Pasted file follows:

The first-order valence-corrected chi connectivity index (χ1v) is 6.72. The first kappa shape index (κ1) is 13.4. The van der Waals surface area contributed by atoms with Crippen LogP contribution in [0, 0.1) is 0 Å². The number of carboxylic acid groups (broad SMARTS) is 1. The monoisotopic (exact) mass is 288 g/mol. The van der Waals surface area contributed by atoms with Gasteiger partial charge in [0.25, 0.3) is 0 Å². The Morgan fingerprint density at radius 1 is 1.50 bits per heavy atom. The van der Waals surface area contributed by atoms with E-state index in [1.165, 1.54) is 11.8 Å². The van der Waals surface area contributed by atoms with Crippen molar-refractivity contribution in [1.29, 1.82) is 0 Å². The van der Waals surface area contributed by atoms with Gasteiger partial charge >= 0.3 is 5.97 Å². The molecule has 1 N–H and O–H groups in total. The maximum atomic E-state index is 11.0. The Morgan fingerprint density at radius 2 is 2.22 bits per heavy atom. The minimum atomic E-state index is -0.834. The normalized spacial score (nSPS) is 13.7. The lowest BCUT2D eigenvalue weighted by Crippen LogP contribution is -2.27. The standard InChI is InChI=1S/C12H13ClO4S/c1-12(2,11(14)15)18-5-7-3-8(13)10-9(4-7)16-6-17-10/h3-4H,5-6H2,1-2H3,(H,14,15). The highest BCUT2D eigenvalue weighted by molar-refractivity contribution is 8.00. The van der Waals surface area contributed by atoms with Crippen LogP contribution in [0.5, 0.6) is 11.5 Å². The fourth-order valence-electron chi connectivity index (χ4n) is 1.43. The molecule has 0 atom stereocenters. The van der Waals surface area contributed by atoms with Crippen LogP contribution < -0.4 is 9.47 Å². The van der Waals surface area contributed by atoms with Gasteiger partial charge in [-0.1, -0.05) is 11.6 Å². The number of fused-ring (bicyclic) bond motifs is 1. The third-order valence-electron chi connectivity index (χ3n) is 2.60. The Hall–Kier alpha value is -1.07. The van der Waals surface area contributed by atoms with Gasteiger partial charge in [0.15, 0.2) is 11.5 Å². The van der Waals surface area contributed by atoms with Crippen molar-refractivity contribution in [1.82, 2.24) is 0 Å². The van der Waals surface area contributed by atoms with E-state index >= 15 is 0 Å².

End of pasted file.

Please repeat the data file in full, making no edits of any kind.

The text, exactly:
The first-order valence-corrected chi connectivity index (χ1v) is 6.72. The first kappa shape index (κ1) is 13.4. The van der Waals surface area contributed by atoms with Crippen LogP contribution in [0, 0.1) is 0 Å². The number of carboxylic acid groups (broad SMARTS) is 1. The monoisotopic (exact) mass is 288 g/mol. The van der Waals surface area contributed by atoms with Gasteiger partial charge in [0.25, 0.3) is 0 Å². The Morgan fingerprint density at radius 1 is 1.50 bits per heavy atom. The van der Waals surface area contributed by atoms with E-state index in [1.165, 1.54) is 11.8 Å². The van der Waals surface area contributed by atoms with Crippen molar-refractivity contribution in [1.29, 1.82) is 0 Å². The van der Waals surface area contributed by atoms with Gasteiger partial charge >= 0.3 is 5.97 Å². The molecule has 1 N–H and O–H groups in total. The maximum atomic E-state index is 11.0. The Morgan fingerprint density at radius 2 is 2.22 bits per heavy atom. The minimum atomic E-state index is -0.834. The normalized spacial score (nSPS) is 13.7. The lowest BCUT2D eigenvalue weighted by Crippen LogP contribution is -2.27. The standard InChI is InChI=1S/C12H13ClO4S/c1-12(2,11(14)15)18-5-7-3-8(13)10-9(4-7)16-6-17-10/h3-4H,5-6H2,1-2H3,(H,14,15). The highest BCUT2D eigenvalue weighted by molar-refractivity contribution is 8.00. The van der Waals surface area contributed by atoms with Crippen LogP contribution in [0.5, 0.6) is 11.5 Å². The fourth-order valence-electron chi connectivity index (χ4n) is 1.43. The molecule has 0 atom stereocenters. The van der Waals surface area contributed by atoms with Crippen LogP contribution < -0.4 is 9.47 Å². The van der Waals surface area contributed by atoms with Gasteiger partial charge in [-0.1, -0.05) is 11.6 Å². The number of fused-ring (bicyclic) bond motifs is 1. The third-order valence-electron chi connectivity index (χ3n) is 2.60. The Hall–Kier alpha value is -1.07. The van der Waals surface area contributed by atoms with Gasteiger partial charge in [0.15, 0.2) is 11.5 Å². The van der Waals surface area contributed by atoms with Crippen molar-refractivity contribution in [1.82, 2.24) is 0 Å². The van der Waals surface area contributed by atoms with E-state index >= 15 is 0 Å².